Initial Coin Offerings: A New Frontier for the SEC and Whistleblowers
In July 2017, the U.S. Securities and Exchange Commission (“SEC”) issued an investigative report concluding that virtual tokens and coins may be securities subject to federal securities laws. The SEC’s conclusion may have wide-ranging implications for a burgeoning area of investment in innovative financial markets and the tech industry.
Virtual organizations, including many tech startups, increasingly raise significant capital through so-called initial coin offerings (“ICOs”), selling electronic tokens or coins that entitle the buyer to participate in the project, such as by accessing or using the technology a company is developing. The tokens or coins are not equity, but often come with the promise that the investor will share in the financial returns of the project. Investors may also trade these tokens or coins on secondary markets, such as virtual currency exchanges.
What Are Virtual Currencies and Blockchain Technology?
Some background in the technology is helpful to understanding the SEC’s ruling. Many people find virtual currencies, like Bitcoin, mysterious. Their decentralized nature – they do not issue from any country’s government or central bank – and the fact that they exist only in electronic form make these so-called cryptocurrencies different from the money with which most of us are familiar. Yet cryptocurrencies, including the coins or tokens sold in ICOs, have real value.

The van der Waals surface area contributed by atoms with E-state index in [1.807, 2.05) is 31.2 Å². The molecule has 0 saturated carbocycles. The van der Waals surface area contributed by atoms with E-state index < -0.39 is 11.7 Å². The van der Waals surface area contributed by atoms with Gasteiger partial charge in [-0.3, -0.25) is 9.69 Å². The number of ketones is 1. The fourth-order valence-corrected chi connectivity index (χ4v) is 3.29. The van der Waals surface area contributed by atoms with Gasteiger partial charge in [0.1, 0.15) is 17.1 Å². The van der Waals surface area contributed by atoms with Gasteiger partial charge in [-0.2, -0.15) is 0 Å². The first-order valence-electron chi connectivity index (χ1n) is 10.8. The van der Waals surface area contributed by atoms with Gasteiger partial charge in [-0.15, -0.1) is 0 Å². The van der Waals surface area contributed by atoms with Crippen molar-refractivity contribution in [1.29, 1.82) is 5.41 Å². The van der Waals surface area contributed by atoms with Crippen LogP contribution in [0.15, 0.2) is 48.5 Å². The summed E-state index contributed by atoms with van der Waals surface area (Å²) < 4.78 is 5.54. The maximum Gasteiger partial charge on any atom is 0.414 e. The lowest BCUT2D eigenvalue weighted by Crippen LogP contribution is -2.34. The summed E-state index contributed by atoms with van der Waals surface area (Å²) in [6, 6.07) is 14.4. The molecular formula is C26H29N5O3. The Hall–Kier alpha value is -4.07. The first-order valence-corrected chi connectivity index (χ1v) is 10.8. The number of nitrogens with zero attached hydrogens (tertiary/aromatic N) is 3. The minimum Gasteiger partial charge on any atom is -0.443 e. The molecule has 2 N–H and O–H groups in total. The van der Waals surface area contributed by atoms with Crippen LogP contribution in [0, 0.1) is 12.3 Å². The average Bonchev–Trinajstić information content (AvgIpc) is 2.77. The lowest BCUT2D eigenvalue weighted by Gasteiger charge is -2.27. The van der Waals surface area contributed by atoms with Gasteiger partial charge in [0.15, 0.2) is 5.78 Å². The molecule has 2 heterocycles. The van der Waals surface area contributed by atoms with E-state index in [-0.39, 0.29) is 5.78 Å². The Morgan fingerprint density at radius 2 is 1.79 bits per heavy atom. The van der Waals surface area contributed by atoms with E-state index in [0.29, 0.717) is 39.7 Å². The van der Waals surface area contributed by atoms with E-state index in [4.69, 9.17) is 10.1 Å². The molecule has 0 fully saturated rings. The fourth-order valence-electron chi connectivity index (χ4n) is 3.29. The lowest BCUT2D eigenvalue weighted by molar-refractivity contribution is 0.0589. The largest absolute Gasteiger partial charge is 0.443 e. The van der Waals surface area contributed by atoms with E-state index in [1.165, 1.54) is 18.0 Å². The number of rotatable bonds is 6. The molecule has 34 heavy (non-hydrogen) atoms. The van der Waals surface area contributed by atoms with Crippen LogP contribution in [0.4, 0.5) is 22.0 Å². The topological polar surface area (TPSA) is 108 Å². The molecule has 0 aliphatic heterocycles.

Virtual currencies and ICOs are secured and supported by blockchain technology, also known as distributed ledgers. Blockchains are an electronic way of recording transactions between individuals. Each block in a chain contains data, including timestamps, about a batch of transactions between individuals. Each block also points to a previous block in the chain of transactions. The promise of blockchain technology is that the linked, iterative nature of a chain divided into blocks makes it more secure. It is impossible to change a given block in the growing list of records without changing all previous blocks. The blocks, in turn, are stored – or distributed – across multiple computers so that altering blocks requires coordinating those computers. This is a taller task for a cyberattacker than merely taking control of a single machine.
The Rapid Rise – and Risks – of ICOs Attract the SEC’s Attention
In 2017, ICOs raised an estimated $5 billion. Unlike traditional initial public offerings (“IPOs”) that companies use to raise capital, ICO crowdfunding projects have often escaped regulatory scrutiny. An organization making an ICO need not disclose its finances or the viability of its product. Effectively, it need not even demonstrate its existence. As a result, some unscrupulous individuals and organizations have used ICOs as a vehicle to swindle investors.